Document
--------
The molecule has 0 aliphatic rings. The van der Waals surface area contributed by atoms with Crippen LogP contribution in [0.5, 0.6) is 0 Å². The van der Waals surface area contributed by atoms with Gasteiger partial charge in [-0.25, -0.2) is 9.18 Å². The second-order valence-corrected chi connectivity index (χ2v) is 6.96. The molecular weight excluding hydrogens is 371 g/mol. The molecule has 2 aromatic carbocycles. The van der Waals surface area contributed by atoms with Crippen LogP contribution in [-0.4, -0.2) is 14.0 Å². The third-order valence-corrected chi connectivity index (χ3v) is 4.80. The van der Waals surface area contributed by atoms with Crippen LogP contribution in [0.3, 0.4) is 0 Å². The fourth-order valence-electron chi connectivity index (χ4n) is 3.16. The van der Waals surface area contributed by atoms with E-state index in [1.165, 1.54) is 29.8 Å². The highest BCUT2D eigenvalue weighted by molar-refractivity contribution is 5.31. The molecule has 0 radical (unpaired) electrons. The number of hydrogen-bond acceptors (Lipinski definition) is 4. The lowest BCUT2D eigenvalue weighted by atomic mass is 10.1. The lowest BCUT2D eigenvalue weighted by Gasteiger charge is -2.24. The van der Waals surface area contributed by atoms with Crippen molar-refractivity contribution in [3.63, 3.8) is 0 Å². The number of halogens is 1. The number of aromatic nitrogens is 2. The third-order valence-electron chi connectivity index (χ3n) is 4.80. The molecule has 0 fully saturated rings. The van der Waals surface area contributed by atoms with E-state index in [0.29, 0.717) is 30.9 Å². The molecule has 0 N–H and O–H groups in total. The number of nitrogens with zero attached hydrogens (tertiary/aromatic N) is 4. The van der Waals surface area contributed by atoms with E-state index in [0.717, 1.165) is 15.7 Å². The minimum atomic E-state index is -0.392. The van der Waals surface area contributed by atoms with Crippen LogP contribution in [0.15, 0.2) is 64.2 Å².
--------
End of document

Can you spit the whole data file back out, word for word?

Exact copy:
The molecule has 0 aliphatic rings. The van der Waals surface area contributed by atoms with Crippen LogP contribution in [0.5, 0.6) is 0 Å². The van der Waals surface area contributed by atoms with Gasteiger partial charge in [-0.25, -0.2) is 9.18 Å². The second-order valence-corrected chi connectivity index (χ2v) is 6.96. The molecular weight excluding hydrogens is 371 g/mol. The molecule has 2 aromatic carbocycles. The van der Waals surface area contributed by atoms with Crippen LogP contribution in [-0.4, -0.2) is 14.0 Å². The third-order valence-corrected chi connectivity index (χ3v) is 4.80. The van der Waals surface area contributed by atoms with Crippen LogP contribution in [0.3, 0.4) is 0 Å². The fourth-order valence-electron chi connectivity index (χ4n) is 3.16. The van der Waals surface area contributed by atoms with E-state index in [1.165, 1.54) is 29.8 Å². The highest BCUT2D eigenvalue weighted by molar-refractivity contribution is 5.31. The molecule has 0 radical (unpaired) electrons. The number of hydrogen-bond acceptors (Lipinski definition) is 4. The lowest BCUT2D eigenvalue weighted by atomic mass is 10.1. The lowest BCUT2D eigenvalue weighted by Gasteiger charge is -2.24. The van der Waals surface area contributed by atoms with Crippen molar-refractivity contribution in [3.63, 3.8) is 0 Å². The number of halogens is 1. The number of aromatic nitrogens is 2. The third-order valence-electron chi connectivity index (χ3n) is 4.80. The molecule has 0 fully saturated rings. The van der Waals surface area contributed by atoms with E-state index in [0.29, 0.717) is 30.9 Å². The molecule has 0 N–H and O–H groups in total. The number of nitrogens with zero attached hydrogens (tertiary/aromatic N) is 4. The van der Waals surface area contributed by atoms with E-state index in [0.717, 1.165) is 15.7 Å². The minimum atomic E-state index is -0.392. The van der Waals surface area contributed by atoms with Crippen LogP contribution in [0.15, 0.2) is 64.2 Å².